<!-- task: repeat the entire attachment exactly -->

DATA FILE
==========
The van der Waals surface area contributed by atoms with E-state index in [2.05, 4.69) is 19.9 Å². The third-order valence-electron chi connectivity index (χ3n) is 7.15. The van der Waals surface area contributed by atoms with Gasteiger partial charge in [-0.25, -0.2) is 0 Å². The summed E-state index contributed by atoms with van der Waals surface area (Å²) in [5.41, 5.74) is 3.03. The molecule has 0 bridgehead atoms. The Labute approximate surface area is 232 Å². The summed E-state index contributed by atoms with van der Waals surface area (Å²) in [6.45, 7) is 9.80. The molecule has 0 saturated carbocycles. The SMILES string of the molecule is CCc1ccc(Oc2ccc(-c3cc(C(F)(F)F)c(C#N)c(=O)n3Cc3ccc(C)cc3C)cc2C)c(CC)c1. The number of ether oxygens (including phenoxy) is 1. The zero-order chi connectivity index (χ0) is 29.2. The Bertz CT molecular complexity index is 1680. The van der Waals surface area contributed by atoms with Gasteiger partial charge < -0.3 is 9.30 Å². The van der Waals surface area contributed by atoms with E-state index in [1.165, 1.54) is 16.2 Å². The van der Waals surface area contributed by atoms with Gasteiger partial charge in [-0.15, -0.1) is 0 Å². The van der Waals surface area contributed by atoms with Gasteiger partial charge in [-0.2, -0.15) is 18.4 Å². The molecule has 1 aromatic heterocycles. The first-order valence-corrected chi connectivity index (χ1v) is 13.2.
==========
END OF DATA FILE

The van der Waals surface area contributed by atoms with E-state index in [2.05, 4.69) is 19.9 Å². The third-order valence-electron chi connectivity index (χ3n) is 7.15. The van der Waals surface area contributed by atoms with Gasteiger partial charge in [-0.25, -0.2) is 0 Å². The summed E-state index contributed by atoms with van der Waals surface area (Å²) in [5.41, 5.74) is 3.03. The molecule has 0 bridgehead atoms. The Labute approximate surface area is 232 Å². The summed E-state index contributed by atoms with van der Waals surface area (Å²) in [6.45, 7) is 9.80. The molecule has 0 saturated carbocycles. The SMILES string of the molecule is CCc1ccc(Oc2ccc(-c3cc(C(F)(F)F)c(C#N)c(=O)n3Cc3ccc(C)cc3C)cc2C)c(CC)c1. The number of ether oxygens (including phenoxy) is 1. The zero-order chi connectivity index (χ0) is 29.2. The Bertz CT molecular complexity index is 1680. The van der Waals surface area contributed by atoms with Gasteiger partial charge < -0.3 is 9.30 Å². The van der Waals surface area contributed by atoms with E-state index in [1.165, 1.54) is 16.2 Å². The van der Waals surface area contributed by atoms with Gasteiger partial charge in [-0.15, -0.1) is 0 Å². The van der Waals surface area contributed by atoms with Gasteiger partial charge in [-0.2, -0.15) is 18.4 Å². The molecule has 1 aromatic heterocycles. The first-order valence-corrected chi connectivity index (χ1v) is 13.2.